In Buddhism the terms ‘Cause & Effect’ are constantly tossed around. People even of non-Buddhist religions ascribe to certain interpretations of the concept of cause and effect. I was re-reading a book titled Basic Buddhist Concepts by Kogen Mizuno in which he talks about views of cause and effect that were prevalent during the time of the Buddha and for which Buddhists at the time found many faults. One false interpretation of cause and effect is the fallacy of the ‘false cause’.
The false cause is the attribution to an effect a cause for which no demonstrable relationship exists. In other words upon close examination there is truly no connection between an effect and the cause ascribed to it. An example of this is the belief of outside forces such as gods or deities which control the fate of man or reality.
“the idea that both the world of reality and human fate are determined by such gods as Brahma or Indra is false because no causal relation can be shown to exist between such deities and what people do or become. Into the same category falls fatalism, the notion that destiny is determined irrevocably…at the instant of one’s birth or by the social class into which one is born.” Basic Buddhist Concepts by Kogen Mizuno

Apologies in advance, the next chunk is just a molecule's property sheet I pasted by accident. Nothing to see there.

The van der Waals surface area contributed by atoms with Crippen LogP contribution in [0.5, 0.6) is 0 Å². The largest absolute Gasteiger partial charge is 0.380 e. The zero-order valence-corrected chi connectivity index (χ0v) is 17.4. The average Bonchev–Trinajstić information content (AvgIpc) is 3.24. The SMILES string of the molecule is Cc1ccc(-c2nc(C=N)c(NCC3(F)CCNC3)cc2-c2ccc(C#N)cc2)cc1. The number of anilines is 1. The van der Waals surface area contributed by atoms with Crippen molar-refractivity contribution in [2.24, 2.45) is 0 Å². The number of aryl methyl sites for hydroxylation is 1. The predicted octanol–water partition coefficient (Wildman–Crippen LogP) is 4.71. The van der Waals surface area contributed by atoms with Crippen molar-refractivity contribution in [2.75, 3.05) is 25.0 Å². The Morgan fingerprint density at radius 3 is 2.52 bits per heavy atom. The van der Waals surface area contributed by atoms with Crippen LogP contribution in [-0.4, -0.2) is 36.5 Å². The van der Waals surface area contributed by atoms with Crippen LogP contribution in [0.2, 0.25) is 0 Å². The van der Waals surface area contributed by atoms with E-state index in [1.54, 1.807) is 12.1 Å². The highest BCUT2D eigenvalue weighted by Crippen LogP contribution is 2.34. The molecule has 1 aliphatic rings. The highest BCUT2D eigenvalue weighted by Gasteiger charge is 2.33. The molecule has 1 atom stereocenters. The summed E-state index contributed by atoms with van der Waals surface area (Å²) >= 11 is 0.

If the case was true that gods and deities or fate determine our future then there would be no hope of ever changing our situation, of becoming enlightened. We would be hopelessly locked into situations or a life for which we could never expect to change. Yet this is often how people speak of karma, saying things like “it’s my karma….” as if something outside of ourselves is controlling our effects, or as if there was no hope of changing the situation.
Buddhism teaches that we are solely responsible for both what happens to us and how we respond to things in our life. If we are blaming our circumstances on things outside of ourselves and thinking of ourselves as victims then we are operating under the delusion of the false cause and so will never be able to fundamentally change our situation.
“They do not seek the Way to eliminate sufferings. They are deeply attached to wrong views. They are trying to stop suffering by suffering.” Lotus Sutra Chapter II
“To those who are ignorant of the cause of all sufferings, and who are too deeply attached to the cause of suffering to give it up even for a moment, the Buddhas expounded the eight right ways as expedients”. Lotus Sutra Chapter III
Only when we see the true cause will we be able to make future causes that will bring desired effects. Understanding what causes have been made and what causes need to be made will ensure us of the ability to change our circumstances. To assist in making correct causes to end suffering even when we are unable to discern the true nature of cause and effect the Buddha taught the Eight Fold Path as a guide for us to live by.